Album Review: Trentemøller - Fixion

Trentemøller - Fixion

On his new album, Anders Trentemøller runs towards darkness with a look of curious thrill-ride glee.

Rating:

Always a chameleon-like figure in the dance scene, the new record from Danish DJ Anders Trentemøller, ‘Fixion’, marks a complete revolution from the chilled, mellow sounds of his now decade-old debut, ‘The Last Resort’.

This should not be a complete surprise; 2013’s ‘Lost’ toyed with a heavier industrial sound that shifted away from minimal electro-house. But to call this latest effort a simple continuation in style would pay a disservice to how aggressive and assertive it sounds – Trentemøller is doing far more than entering darkness, he is a man running toward its blackened heart with a look of curious thrill-ride glee.

If the oppressive, unforgiving synth beats of ‘Sinus’ and ‘Circuits’ turn some away, the 43-year-old has a clear message - he is his own man. The post-punk industrial bands of decades past hold the biggest influence on this change, notably Joy Division and its transformative cousin, New Order. Trentemøller started out in indie rock bands and, having admitted the impact the Manchester rock and dance icons had on his sound, the record certainly feels like a love letter at times. This is true in both the Martin Hannett-inspired production - his haunting atmospheric trademark hanging tight from beyond the grave, with disparate sounds and icy drums aplenty - as well as Peter Hook-style basslines.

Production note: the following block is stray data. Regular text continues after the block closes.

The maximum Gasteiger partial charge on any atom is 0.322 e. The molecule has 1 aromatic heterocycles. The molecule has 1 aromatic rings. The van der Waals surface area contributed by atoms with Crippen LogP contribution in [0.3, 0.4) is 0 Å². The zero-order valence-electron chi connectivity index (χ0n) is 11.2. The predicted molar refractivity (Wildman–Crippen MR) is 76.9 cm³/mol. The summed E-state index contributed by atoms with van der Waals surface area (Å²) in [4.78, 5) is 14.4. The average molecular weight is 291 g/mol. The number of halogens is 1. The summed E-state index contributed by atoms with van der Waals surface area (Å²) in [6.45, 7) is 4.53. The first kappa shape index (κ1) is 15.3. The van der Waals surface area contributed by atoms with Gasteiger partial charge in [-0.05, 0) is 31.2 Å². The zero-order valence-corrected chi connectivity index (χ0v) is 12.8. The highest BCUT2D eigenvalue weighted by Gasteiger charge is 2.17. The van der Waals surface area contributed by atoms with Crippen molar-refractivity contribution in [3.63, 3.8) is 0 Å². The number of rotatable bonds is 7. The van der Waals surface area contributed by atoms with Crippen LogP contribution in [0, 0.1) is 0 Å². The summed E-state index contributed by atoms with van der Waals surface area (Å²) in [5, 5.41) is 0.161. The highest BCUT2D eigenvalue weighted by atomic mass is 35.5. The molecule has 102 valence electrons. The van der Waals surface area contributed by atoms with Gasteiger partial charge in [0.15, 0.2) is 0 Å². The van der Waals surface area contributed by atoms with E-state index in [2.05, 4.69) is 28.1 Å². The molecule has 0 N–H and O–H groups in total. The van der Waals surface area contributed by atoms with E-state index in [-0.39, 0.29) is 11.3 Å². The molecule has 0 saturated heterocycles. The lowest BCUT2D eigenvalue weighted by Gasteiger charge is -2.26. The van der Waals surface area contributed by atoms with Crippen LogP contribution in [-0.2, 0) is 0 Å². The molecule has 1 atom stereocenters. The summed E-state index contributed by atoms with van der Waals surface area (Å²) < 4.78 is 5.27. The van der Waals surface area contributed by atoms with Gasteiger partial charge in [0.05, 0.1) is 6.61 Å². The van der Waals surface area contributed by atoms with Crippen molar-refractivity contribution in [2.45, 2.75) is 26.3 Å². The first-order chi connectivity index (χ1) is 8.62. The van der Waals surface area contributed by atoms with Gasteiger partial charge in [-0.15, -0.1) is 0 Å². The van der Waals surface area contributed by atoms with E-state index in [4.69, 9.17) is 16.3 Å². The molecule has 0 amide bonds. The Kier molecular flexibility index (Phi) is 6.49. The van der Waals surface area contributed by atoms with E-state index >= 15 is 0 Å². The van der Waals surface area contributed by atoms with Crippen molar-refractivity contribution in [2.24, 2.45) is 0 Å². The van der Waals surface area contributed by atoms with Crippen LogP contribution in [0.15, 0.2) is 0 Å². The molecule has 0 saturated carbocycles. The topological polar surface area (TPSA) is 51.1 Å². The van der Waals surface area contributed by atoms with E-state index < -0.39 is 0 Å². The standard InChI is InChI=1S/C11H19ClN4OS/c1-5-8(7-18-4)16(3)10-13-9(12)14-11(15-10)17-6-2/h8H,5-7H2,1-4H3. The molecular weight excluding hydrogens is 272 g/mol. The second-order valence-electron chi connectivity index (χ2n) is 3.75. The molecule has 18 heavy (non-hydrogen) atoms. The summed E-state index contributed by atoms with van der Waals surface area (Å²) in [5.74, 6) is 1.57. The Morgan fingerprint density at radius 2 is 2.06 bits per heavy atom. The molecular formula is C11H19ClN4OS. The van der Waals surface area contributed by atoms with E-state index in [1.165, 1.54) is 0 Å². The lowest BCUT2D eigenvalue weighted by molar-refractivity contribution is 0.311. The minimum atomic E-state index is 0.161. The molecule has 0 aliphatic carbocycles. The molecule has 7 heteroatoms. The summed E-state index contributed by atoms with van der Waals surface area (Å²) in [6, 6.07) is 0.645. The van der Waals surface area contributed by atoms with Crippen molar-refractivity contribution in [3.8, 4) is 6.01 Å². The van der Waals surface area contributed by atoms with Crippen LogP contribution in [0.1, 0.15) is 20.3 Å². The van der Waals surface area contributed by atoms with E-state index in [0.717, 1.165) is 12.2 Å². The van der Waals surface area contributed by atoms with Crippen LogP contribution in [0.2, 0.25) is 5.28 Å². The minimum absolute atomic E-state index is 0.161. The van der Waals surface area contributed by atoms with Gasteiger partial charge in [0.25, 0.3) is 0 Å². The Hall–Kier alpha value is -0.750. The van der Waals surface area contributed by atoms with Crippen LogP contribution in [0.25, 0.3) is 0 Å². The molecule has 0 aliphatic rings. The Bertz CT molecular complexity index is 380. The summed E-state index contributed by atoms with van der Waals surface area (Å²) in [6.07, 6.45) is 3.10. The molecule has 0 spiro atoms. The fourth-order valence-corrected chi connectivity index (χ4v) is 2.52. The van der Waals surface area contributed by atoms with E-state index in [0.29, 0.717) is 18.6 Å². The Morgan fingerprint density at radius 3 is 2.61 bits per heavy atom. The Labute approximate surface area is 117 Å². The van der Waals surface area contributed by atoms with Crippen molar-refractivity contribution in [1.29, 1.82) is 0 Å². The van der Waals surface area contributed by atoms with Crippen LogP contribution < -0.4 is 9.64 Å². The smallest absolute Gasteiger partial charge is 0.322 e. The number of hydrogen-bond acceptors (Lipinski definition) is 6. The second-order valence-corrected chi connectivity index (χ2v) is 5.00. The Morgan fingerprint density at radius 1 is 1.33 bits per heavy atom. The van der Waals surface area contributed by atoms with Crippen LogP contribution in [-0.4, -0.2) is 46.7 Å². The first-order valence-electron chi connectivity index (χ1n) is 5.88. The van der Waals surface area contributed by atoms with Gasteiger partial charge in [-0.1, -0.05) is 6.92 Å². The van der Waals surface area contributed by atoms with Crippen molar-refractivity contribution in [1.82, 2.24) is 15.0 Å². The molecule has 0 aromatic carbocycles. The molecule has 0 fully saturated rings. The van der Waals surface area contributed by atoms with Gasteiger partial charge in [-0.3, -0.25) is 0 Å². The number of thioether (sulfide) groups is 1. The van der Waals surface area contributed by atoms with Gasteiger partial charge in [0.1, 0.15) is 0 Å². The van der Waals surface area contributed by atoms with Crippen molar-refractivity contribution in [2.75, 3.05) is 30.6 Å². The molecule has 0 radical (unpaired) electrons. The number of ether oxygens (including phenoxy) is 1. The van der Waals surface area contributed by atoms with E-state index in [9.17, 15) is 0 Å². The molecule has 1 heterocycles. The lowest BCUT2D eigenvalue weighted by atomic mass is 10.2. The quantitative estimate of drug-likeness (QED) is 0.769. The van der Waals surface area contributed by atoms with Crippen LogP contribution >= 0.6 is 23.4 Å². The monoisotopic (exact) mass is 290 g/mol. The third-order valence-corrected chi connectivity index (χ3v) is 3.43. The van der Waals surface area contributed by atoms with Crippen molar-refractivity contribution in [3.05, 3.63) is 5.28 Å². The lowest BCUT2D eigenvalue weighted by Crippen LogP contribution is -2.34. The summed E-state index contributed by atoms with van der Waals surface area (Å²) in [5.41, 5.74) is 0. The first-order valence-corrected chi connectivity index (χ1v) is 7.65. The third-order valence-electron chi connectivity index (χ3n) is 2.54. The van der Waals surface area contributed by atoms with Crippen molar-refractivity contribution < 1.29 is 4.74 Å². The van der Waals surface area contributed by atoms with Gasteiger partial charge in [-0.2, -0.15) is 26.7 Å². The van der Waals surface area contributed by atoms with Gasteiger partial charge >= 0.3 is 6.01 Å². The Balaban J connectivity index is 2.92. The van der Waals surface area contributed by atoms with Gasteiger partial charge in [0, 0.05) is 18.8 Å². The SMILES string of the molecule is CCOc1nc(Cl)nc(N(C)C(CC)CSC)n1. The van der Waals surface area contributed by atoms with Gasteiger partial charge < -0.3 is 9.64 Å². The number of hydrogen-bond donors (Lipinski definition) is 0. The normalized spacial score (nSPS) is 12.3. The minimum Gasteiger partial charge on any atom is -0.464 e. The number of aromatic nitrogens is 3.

Its pop sensibilities stick out to the point it feels almost like an intentional diversion, an experiment. The way it is followed by ‘Phoenicia’ underlines this; a brooding beast that morphs from dystopian despair to a pop-noir dance floor thriller - the marriage of the two worlds Trentemøller is trying to straddle. ‘Fixion’ is not a traditionally cohesive record. It does not flow as whole, in fact it is all over the place, joined only by a sense of sonic darkness. But for a chameleon like Trentemøller, creativity is his cohesion, formula the enemy - and this is his most creative, experimental record yet. 

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